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Benedictine Hospitality In Germany

Till Engelhard and Yves Reichenbach

Meet Till Engelhard and Yves Reichenbach, two new friends with whom my son Matthew and I have been spending the past few days in Munich. They are faithful Catholics who are interested in The Benedict Option [1]. Till and his wife Monica invited us to stay with them in Munich, and their friend Yves flew in from Geneva.

We had a wonderful time sharing beer, wine, and good food, visiting churches, meeting other friends from the Engelhard’s circle, and talking about the faith. Tobias Klein, a young Catholic journalist who writes for Die Tagespost [2], a German Catholic newspaper, took a six-hour train down from Berlin to meet me and talk Ben Op.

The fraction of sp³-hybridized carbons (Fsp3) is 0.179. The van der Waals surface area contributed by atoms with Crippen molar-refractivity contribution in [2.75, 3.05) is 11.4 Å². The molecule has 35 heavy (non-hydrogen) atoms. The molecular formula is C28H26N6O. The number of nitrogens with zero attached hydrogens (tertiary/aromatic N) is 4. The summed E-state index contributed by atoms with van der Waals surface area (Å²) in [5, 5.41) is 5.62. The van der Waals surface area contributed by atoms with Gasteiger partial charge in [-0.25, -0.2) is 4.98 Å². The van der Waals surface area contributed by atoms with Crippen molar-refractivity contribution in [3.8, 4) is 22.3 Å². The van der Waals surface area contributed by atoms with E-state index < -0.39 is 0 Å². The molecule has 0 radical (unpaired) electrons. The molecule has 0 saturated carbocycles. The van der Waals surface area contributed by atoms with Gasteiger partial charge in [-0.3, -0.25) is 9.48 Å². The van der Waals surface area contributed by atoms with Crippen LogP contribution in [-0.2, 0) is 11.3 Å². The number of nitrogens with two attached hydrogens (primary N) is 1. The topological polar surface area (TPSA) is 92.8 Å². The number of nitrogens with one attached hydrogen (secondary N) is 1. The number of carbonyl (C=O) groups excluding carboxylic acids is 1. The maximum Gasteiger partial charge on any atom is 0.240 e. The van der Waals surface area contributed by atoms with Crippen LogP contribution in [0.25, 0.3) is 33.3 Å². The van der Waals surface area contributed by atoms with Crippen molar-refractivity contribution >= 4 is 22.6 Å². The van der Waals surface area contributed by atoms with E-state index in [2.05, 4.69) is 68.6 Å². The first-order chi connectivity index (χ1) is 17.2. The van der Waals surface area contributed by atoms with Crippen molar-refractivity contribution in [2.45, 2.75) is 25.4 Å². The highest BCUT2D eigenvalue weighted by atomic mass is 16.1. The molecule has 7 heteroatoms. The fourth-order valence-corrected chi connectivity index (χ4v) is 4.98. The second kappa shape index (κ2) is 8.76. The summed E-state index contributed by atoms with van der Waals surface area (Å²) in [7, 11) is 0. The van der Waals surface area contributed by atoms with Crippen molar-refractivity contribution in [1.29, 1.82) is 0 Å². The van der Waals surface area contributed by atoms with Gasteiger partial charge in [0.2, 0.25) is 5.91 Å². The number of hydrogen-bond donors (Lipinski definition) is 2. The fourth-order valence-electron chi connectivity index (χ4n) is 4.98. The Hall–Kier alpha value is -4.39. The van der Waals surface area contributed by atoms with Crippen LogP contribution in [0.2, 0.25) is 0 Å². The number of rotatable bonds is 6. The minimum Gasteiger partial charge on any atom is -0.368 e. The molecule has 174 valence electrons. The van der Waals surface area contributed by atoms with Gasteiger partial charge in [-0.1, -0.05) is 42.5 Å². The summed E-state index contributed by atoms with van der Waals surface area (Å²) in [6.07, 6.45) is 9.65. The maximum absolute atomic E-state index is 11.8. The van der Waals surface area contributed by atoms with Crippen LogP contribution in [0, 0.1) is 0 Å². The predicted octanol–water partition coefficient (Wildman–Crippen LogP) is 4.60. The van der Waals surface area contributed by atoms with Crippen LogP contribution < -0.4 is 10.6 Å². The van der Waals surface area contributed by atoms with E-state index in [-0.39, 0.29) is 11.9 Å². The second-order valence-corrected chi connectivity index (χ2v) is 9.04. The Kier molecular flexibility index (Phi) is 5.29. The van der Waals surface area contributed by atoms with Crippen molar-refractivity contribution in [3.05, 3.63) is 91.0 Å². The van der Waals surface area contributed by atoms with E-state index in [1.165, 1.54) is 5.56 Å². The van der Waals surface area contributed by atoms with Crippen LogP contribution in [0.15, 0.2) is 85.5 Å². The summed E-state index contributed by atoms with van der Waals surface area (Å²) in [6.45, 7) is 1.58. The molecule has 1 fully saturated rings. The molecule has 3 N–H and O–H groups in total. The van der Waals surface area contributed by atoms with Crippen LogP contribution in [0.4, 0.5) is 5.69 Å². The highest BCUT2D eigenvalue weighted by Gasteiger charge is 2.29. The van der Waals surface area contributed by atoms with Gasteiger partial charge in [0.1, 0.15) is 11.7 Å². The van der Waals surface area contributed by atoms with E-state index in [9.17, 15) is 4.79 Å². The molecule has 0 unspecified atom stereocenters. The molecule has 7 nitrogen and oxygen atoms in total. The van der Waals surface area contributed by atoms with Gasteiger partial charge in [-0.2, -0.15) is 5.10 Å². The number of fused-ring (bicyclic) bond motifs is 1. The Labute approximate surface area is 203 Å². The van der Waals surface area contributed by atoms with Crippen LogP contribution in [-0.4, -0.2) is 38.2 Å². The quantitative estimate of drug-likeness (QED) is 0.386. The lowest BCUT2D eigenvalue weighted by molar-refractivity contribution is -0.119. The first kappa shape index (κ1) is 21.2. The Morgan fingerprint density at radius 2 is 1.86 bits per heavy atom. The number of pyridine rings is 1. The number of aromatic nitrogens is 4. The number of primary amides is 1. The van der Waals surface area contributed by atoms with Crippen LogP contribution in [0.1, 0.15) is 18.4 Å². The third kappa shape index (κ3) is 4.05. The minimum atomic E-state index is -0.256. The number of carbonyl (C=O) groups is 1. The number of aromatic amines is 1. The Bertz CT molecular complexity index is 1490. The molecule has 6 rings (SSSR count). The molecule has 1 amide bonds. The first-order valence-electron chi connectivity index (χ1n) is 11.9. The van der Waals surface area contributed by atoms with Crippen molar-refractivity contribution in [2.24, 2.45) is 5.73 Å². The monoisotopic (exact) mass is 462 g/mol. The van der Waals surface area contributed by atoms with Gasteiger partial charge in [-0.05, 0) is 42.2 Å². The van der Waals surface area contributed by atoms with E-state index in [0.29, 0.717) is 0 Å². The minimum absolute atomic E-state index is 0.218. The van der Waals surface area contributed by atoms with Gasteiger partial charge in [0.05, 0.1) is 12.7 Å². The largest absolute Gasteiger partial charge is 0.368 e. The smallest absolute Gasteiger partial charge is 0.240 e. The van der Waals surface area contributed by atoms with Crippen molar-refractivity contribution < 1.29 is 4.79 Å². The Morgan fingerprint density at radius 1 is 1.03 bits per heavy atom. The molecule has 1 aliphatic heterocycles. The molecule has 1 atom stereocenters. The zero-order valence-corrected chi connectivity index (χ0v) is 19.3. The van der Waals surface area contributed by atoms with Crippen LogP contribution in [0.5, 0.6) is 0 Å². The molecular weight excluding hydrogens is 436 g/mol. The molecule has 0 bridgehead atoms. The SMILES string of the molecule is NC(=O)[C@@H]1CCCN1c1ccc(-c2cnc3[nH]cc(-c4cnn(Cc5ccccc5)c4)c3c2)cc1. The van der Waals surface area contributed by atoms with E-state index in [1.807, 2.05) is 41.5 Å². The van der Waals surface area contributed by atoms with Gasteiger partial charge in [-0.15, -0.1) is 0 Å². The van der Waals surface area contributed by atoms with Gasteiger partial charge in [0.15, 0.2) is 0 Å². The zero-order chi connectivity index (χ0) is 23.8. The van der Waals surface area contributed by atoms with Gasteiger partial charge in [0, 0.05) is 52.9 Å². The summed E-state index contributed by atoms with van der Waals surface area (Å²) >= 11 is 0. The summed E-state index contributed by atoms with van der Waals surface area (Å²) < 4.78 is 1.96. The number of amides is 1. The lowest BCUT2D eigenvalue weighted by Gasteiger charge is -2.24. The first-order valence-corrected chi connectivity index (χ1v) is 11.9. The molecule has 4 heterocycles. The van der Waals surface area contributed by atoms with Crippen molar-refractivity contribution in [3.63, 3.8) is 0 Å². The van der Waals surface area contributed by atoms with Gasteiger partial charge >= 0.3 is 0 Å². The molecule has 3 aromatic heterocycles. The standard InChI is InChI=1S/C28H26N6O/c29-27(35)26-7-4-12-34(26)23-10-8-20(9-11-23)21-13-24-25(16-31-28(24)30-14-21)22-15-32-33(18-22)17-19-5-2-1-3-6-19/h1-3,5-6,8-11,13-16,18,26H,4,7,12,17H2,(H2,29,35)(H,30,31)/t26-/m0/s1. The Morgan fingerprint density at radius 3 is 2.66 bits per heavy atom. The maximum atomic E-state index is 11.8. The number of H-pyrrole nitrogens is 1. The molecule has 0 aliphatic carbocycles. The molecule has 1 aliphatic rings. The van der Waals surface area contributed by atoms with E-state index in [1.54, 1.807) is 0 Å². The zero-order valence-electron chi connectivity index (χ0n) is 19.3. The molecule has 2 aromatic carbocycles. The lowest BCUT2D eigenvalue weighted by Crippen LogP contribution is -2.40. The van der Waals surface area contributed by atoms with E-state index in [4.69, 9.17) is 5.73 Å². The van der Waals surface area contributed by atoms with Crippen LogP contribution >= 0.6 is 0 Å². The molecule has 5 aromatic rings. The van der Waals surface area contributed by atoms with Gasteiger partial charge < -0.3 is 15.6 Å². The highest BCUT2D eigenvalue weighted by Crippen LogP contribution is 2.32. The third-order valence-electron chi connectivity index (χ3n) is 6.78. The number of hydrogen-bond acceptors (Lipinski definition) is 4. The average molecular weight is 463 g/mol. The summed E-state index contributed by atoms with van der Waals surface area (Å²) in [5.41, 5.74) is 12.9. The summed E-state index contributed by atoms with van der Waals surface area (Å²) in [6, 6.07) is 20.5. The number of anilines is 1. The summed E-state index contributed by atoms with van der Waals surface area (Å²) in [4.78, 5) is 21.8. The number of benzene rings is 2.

Tobias Klein and Area Man

Tobias and his wife are ready to get started being the “creative minorities” that Benedict XVI said Christians must be. We talked about how local churches have a lot of properties they aren’t using. Why don’t they renovate them and turn them into rental housing for Christians who want to live in closer prayerful community? We talked about things like this. Yves is working on a project with farm families and monasteries in France. Things are going on over here. Yes, the faith faces a hard road ahead, but don’t for one second believe that there are no Christians left here. I’ve spent the past few days with some who know who they are and Whose they are.